AUBURN (CBS13) — In August, John Kim opened the doors to his ramen and sushi restaurant Jinme off of Highway 49 in Auburn. The restauranteur says the PG&E power shutoffs have now cut into his bottom line.

“We lost about three, four days of supplies so this business can’t sustain this way. This is the second time this month. It’s hard,” Kim said. “We’re going to lose our staff, food products, customers and you cannot pay the bills.”

Kim’s restaurant got power back on Wednesday from the Oct. 29 shutoff, but he can’t reopen until Thursday. He told CBS13 he has to spend thousands of dollars on a major addition to his restaurant in hopes of surviving another shutoff.

“I talked to my landlord about setting a permanent generator up,” Kim said. “It’ll cost about $12,000 to $15,000, but if that’s the only way to survive.”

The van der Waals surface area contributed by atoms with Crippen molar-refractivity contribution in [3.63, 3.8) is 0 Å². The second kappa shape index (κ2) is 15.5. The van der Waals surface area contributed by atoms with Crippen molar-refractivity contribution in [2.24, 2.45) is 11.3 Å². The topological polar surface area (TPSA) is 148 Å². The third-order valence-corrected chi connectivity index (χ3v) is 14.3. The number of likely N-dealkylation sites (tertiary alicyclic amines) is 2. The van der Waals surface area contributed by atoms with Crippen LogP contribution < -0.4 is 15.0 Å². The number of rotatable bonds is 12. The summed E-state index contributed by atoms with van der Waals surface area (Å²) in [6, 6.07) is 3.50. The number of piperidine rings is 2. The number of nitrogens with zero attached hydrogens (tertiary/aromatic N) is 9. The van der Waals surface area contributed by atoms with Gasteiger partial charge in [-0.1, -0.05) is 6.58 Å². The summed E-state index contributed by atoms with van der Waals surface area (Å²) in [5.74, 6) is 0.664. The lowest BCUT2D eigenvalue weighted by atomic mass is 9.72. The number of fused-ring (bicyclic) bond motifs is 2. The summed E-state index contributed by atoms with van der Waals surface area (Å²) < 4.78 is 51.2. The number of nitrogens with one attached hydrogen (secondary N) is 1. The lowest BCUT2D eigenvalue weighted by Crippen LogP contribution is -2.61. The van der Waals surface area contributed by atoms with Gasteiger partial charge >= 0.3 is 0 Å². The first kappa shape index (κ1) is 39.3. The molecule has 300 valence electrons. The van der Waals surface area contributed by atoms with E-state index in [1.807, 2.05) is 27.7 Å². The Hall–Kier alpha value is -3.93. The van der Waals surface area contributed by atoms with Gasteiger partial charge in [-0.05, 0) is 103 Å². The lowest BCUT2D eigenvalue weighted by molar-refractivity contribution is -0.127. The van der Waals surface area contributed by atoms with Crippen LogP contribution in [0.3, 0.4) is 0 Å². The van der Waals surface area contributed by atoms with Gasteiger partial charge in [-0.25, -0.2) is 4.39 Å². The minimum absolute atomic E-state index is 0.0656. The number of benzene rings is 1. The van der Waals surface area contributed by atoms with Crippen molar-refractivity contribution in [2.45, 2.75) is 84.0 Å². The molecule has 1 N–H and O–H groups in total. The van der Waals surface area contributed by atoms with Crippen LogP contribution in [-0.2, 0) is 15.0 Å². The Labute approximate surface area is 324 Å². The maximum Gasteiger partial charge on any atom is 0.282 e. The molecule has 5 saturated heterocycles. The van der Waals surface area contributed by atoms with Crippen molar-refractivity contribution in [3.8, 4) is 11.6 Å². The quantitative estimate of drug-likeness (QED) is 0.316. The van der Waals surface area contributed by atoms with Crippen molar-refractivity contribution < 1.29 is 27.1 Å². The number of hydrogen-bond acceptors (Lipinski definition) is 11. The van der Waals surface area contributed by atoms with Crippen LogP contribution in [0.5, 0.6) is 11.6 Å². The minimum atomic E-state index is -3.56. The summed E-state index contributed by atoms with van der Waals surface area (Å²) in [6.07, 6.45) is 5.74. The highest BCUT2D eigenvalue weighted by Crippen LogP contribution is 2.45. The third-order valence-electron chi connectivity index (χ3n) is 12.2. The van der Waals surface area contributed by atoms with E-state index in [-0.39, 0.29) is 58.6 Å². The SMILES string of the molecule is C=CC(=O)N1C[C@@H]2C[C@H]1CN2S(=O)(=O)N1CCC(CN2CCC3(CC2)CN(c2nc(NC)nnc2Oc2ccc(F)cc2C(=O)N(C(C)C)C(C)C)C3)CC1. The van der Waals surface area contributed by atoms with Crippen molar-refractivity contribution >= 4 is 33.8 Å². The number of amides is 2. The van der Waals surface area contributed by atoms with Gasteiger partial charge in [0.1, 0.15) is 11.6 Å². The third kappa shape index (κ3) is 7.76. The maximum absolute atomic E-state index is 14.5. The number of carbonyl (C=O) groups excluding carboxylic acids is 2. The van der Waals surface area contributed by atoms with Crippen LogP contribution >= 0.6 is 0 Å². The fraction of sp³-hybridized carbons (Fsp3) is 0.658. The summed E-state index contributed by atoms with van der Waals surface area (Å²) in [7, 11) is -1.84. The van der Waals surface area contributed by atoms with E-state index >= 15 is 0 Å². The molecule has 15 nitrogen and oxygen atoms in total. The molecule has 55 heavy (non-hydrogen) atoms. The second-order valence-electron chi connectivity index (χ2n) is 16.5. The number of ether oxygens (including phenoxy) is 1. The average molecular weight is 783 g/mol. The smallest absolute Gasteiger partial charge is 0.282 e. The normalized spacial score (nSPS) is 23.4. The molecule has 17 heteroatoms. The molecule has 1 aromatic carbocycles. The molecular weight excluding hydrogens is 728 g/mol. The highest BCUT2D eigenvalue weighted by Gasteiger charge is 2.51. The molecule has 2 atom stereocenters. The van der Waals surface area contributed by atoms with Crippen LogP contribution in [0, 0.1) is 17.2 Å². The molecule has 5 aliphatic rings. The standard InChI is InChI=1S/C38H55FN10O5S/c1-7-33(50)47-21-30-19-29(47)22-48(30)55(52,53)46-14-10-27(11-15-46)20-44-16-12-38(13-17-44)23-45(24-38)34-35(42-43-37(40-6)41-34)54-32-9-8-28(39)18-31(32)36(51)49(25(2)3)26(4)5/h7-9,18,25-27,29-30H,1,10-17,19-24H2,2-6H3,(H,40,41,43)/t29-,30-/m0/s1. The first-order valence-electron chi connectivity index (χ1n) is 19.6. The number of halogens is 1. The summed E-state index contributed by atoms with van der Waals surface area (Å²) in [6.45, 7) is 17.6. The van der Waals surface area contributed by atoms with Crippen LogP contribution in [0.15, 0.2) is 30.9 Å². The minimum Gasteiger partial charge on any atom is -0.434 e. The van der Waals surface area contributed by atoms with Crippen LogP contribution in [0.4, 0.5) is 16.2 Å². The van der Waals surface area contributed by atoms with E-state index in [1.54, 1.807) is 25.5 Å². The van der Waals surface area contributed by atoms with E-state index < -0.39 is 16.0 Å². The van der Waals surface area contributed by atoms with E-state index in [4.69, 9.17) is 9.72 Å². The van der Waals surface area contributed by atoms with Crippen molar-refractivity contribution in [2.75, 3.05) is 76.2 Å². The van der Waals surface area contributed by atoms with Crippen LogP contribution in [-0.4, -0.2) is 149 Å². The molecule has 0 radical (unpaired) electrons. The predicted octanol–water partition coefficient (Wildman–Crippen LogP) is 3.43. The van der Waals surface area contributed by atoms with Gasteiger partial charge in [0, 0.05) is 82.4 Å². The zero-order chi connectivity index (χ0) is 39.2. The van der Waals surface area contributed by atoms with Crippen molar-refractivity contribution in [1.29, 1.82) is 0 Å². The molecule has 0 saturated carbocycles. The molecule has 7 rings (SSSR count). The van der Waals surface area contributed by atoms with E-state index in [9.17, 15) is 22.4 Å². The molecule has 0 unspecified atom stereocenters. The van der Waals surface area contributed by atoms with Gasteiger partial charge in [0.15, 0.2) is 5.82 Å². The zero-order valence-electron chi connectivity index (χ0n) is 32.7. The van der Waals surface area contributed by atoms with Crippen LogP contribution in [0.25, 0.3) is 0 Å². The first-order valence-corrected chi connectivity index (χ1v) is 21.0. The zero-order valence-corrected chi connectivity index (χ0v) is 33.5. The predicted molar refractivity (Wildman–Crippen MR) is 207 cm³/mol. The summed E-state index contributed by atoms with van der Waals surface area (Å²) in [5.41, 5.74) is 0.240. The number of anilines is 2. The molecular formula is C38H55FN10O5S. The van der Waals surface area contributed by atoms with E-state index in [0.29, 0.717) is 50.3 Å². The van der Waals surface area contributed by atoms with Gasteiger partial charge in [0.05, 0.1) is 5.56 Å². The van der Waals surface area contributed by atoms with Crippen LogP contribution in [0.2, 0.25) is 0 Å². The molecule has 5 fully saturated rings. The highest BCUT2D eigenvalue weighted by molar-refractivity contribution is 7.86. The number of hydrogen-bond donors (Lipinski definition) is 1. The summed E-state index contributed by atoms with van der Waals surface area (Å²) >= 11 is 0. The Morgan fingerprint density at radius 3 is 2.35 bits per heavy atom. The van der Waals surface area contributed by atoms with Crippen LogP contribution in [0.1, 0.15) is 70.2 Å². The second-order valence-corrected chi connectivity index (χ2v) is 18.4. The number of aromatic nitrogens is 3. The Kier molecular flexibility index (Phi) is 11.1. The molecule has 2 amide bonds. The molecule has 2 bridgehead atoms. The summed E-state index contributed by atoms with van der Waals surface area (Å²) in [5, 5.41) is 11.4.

Kim said he estimated he lost anywhere from $10-$20,000 in food that had to be thrown out during the shutoffs.

READ: PG&E To Give $100 Credit To Residential Customers, But Only For Oct. 9 Power Shutoff

Other businesses in Auburn that did not have as dire situations as Jinme. Co-owner of the Auburn Ale House Lisa Ford said her restaurant didn’t lose power in the Old Town Auburn.

She said the restaurant did see an uptick in business during the shutoffs with some customers coming in to charge electronic devices, among other things.

“We definitely see that they’re grateful that they have a place to come and get a hot meal and a cold beer,” Ford said. “But they’re frustrated and their patience is a little bit shot.”

Ford said that she knows that others like Kim haven’t been as lucky during the shutoffs.

“I definitely feel extremely grateful and concerned for the people who aren’t in a power grid that is still turned on,” Ford said.

Both restaurant owners want something to be done to stop other possible shutoffs regardless of their individual situations.

“Get a plan! This is absurd,” Kim said.

“I feel like we as a state really need to get this figured out,” Ford said.


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